clock menu more-arrow no yes mobile

Filed under:

Obama critics say his tax proposal will hurt investment. The best evidence says it won't.

In his State of the Union address, President Obama called on congress to increase the tax rate levied on dividend and capital gains income — in other words, income earned from investment rather than from work. This seems like common sense to many people; investment income is currently taxed at a lower rate than earned income, and disproportionately goes to the very wealthy, so taxing it more is a progressive change. But the traditional view in economics is that investment income shouldn't be taxed at all, and that taxing investment income is actually bad for workers. The idea is that if you cut taxes on investment income, you'll encourage more investment. More investment will mean people have more equipment and technology to work with, which should increase wages and economic growth.

The case against investment taxes is one of those things that can be demonstrated in the abstract through some fairly elegant math, but it's difficult to confirm empirically. Fans of the Obama proposal will enjoy Danny Yagan's 2014 paper "Capital Tax Reform and the Real Economy: The effects of the 2003 dividend tax cut" which is probably the best recent empirical look at the question. Yagan's conclusion is that the Bush administration's big cut to the dividend tax "caused zero change in corporate investment" and had "no impact on employee compensation." It did have, however, "an immediate impact on financial payouts to shareholders."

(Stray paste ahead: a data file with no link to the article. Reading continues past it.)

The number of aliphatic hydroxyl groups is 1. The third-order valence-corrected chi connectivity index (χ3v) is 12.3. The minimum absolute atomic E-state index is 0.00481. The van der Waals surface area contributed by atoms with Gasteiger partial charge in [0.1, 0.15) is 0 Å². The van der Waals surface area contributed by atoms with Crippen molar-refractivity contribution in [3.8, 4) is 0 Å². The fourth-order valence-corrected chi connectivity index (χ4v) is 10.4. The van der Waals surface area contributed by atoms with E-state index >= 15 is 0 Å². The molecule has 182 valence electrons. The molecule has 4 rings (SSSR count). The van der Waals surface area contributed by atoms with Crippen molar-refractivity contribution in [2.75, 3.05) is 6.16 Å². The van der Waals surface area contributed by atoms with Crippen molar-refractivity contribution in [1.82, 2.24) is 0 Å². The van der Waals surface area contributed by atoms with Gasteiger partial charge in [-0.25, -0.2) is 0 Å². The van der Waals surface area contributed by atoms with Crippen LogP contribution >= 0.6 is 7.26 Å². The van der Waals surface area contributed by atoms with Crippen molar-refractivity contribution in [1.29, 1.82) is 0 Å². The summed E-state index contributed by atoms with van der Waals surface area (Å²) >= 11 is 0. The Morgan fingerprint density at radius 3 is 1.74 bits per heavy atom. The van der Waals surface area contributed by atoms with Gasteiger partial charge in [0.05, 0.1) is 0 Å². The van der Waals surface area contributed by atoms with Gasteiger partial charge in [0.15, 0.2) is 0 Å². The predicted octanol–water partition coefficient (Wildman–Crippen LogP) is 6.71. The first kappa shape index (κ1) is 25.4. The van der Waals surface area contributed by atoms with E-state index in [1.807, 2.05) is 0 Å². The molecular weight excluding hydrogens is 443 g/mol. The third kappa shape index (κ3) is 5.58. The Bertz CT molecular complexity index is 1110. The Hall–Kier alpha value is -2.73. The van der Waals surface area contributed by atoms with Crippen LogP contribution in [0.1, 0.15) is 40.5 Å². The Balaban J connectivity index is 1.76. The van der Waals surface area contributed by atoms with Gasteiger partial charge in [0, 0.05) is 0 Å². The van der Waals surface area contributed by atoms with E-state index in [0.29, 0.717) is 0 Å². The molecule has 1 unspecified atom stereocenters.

S-corporations and C-corporations

The question of capital taxation lends itself to a lot of sloppy research. One could note that corporate investment surged in the years after the 2003 tax cut compared to where it had been previously, and conclude that it worked. Alternatively, one could note that growth was much faster in the high-tax 1950s and 1960s than in the low tax post-Reagan era, and conclude that tax rates don't matter.

In either case, there are tons of confounding factors that make rigorous analysis impossible.

What Yagan did instead was compare C-corporations to S-corporations. Here's why that works:

  • C-corporations are what most people have in mind when they think about "corporations." They pay corporate income tax on their profits, and they can have as many shareholders as they want — with shares traded on big stock exchanges. These corporations can, if they choose, pay dividends to their shareholders, and those shareholders then pay the dividend tax on those payments. So if dividend tax cuts boost investment, we should see C-corporations boosting investment when divided tax rates are cut.
  • S-corporations have income that is simply "passed-through" to their owners, without the payment of corporate income taxes or dividend taxes. The downside to these tax advantages is that S-corporations are limited to a small number of shareholders and can't be traded on stock exchanges. Since S-corporations' owners don't pay dividend taxes, S-corporations' behavior should not be responsive to the dividend tax rate.